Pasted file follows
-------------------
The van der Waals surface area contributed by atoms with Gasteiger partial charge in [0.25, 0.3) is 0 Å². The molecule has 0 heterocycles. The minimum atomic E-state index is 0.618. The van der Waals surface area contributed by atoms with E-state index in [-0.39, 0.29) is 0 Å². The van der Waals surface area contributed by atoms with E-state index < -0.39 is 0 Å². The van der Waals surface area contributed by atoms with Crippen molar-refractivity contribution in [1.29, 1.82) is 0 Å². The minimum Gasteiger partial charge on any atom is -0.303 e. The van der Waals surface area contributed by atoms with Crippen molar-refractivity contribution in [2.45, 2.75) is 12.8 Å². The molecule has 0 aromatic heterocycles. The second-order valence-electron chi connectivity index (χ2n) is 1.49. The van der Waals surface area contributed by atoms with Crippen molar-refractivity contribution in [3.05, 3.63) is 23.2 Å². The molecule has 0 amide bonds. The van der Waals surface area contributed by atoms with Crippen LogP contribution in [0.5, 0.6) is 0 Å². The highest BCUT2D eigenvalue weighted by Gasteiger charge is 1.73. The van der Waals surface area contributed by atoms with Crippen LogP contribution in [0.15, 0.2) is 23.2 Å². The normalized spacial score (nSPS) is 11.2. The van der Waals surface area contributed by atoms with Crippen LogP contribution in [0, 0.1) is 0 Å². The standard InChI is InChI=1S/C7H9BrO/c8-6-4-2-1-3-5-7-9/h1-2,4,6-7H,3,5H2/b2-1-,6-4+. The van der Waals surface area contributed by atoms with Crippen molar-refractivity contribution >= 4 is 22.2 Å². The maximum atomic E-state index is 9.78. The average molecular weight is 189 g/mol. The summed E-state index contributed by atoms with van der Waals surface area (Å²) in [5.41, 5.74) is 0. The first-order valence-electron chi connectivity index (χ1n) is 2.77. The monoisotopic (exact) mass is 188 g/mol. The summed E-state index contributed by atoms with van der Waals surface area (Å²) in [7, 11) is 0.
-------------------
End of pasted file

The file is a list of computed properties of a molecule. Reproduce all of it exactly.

The van der Waals surface area contributed by atoms with Gasteiger partial charge in [0.25, 0.3) is 0 Å². The molecule has 0 heterocycles. The minimum atomic E-state index is 0.618. The van der Waals surface area contributed by atoms with E-state index in [-0.39, 0.29) is 0 Å². The van der Waals surface area contributed by atoms with E-state index < -0.39 is 0 Å². The van der Waals surface area contributed by atoms with Crippen molar-refractivity contribution in [1.29, 1.82) is 0 Å². The minimum Gasteiger partial charge on any atom is -0.303 e. The van der Waals surface area contributed by atoms with Crippen molar-refractivity contribution in [2.45, 2.75) is 12.8 Å². The molecule has 0 aromatic heterocycles. The second-order valence-electron chi connectivity index (χ2n) is 1.49. The van der Waals surface area contributed by atoms with Crippen molar-refractivity contribution in [3.05, 3.63) is 23.2 Å². The molecule has 0 amide bonds. The van der Waals surface area contributed by atoms with Crippen LogP contribution in [0.5, 0.6) is 0 Å². The highest BCUT2D eigenvalue weighted by Gasteiger charge is 1.73. The van der Waals surface area contributed by atoms with Crippen LogP contribution in [0.15, 0.2) is 23.2 Å². The normalized spacial score (nSPS) is 11.2. The van der Waals surface area contributed by atoms with Crippen LogP contribution in [0, 0.1) is 0 Å². The standard InChI is InChI=1S/C7H9BrO/c8-6-4-2-1-3-5-7-9/h1-2,4,6-7H,3,5H2/b2-1-,6-4+. The van der Waals surface area contributed by atoms with Crippen molar-refractivity contribution >= 4 is 22.2 Å². The maximum atomic E-state index is 9.78. The average molecular weight is 189 g/mol. The summed E-state index contributed by atoms with van der Waals surface area (Å²) in [5.41, 5.74) is 0. The first-order valence-electron chi connectivity index (χ1n) is 2.77. The monoisotopic (exact) mass is 188 g/mol. The summed E-state index contributed by atoms with van der Waals surface area (Å²) in [7, 11) is 0.